While everyone in higher education has been challenged by Covid-19, those of you in human resources have engaged in some seriously heavy lifting during the past few weeks. Think about it:
- In a matter of days, you collectively moved thousands of people to remote work locations.
- You decided who was "essential" for a continued on-campus presence and debated whether those people should be offered some form of premium pay.
- You worked to communicate the parameters of benefit-plan coverage for telemedicine and Covid-19 screening and treatment options. In addition, you shored up employee-assistance services, knowing their mental-health services would be in high demand.
- You pored over the Families First Coronavirus Response Act and the Cares Act, made changes in Family and Medical Leave Act policies, communicated changes in 403(b) loan and distribution options, and wrote multiple drafts of Frequently Asked Questions.
You juggled all of that while dealing with the fears and frustrations of people who rely upon you at work and at home, not to mention wondering about your own health and economic security. If no one has thought to thank you (because how often does anyone thank HR?), allow me — a longtime campus administrator in that realm — to do so now. Good job.
Adrenaline got you through the initial weeks of the crisis, but, like a great many people, you may be feeling weary and hopeless now. This is exhaustion talking, and it’s time for you to listen.
So for the next few days, do the bare minimum. Delete the deluge of Covid-19 guidance emails from people you do not know. Get some sleep. Because when you wake up, there is going to be a lot more to do — some of it operational, but most of it strategic.
Yes, there will be return-to-work protocols to develop and inevitable conversations about cost cutting and job eliminations or realignments. There will be new regulations to interpret and mandates to carry out as financial scenarios are modeled and revenue streams re-evaluated.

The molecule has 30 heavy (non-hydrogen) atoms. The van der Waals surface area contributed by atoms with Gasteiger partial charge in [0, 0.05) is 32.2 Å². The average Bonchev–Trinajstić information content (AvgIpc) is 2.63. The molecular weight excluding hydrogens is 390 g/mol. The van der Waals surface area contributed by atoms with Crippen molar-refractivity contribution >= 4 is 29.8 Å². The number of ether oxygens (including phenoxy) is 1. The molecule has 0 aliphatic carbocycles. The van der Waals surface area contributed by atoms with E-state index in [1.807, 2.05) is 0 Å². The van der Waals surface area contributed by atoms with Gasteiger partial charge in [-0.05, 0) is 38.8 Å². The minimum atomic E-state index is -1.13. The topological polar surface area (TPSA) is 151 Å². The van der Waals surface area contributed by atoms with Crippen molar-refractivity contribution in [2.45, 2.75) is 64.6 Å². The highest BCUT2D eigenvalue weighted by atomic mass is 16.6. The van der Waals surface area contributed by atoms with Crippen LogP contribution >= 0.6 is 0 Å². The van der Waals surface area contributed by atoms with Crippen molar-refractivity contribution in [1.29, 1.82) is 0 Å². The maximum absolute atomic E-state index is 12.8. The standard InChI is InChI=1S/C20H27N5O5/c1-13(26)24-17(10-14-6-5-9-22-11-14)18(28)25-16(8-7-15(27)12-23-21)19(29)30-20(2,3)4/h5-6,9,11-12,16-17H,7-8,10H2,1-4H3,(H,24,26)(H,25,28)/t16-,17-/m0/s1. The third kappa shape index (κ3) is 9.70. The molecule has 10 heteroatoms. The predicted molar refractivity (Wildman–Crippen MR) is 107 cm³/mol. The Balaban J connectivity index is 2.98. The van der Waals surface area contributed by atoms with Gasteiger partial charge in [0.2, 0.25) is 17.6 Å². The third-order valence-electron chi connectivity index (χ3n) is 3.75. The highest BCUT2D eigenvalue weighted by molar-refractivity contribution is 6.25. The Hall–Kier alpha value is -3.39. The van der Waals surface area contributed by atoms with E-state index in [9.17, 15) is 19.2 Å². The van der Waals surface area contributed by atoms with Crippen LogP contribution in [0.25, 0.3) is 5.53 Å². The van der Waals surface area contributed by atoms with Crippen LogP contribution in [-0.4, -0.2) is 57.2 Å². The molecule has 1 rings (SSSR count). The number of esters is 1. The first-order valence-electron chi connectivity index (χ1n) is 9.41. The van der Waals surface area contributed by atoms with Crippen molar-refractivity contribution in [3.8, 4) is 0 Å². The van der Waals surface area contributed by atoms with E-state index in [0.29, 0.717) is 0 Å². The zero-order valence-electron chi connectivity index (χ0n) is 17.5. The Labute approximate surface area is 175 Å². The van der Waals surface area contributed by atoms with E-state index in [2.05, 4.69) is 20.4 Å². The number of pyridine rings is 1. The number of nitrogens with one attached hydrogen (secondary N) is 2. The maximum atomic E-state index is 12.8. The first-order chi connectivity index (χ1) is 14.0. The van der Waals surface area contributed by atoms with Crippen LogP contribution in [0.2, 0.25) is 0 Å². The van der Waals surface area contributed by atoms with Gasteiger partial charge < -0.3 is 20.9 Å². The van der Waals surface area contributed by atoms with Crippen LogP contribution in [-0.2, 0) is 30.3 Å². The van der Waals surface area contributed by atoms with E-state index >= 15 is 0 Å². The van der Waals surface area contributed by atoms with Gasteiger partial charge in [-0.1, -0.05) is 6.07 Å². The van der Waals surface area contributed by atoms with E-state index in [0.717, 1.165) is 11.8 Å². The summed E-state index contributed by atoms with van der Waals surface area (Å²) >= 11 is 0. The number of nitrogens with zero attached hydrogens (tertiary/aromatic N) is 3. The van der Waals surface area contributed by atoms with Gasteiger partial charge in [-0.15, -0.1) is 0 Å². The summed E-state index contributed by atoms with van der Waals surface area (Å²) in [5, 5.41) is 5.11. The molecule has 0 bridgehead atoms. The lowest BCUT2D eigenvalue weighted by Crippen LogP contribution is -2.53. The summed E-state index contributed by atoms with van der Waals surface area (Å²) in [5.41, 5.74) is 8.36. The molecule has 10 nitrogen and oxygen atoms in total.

Do not let the urgent distract you from the important. As impossible as it may seem, it is essential that you carve out time to look toward the future. Covid-19 has created an opportunity to fundamentally transform the workplace in higher education. The steps you take now will determine whether you capitalize on new possibilities or simply waste this crisis.
What are the new possibilities and opportunities? Here are five to consider.
Opportunity No. 1: Remote work as routine. Administrators and staff members rarely have the same flexibility as faculty members about where they do their work. During my pre-Covid-19 travels to various campuses, I heard story after story about the misery associated with commuting to the campus and scavenging for parking. When I asked if remote work was an option — all or part of the time — I was usually schooled on all the reasons why remote work was "not right" for higher education:
- It is impossible to monitor people’s work.
- There are risk-management challenges.
- Not all roles lend themselves to off-site work, so it would be unfair to offer the option to some but not others.
- The ability to work together effectively is challenged by physical distance.
We now have an additional month (or more) to test the validity of those assumptions, and I bet we will learn that remote work is a viable option for far more employees on a college campus than we ever imagined.
What you can do now: Begin drafting more expansive guidelines for remote work (how will you assess its effectiveness?), and consider the staffing required (IT experts, for instance).
Opportunity No. 2: More open, authentic communication. In times of uncertainty, we crave information. Much of the Covid-19 messaging from the higher-education community has been quite good in recent weeks. Apparently, almost everyone got the memo about the need to temper optimism with honesty, and the power of seeming human when sharing difficult news.
As you move forward, remember three key tenets of effective organizational communication: Provide information in the context of your values, use simple language, and acknowledge the perspectives of others.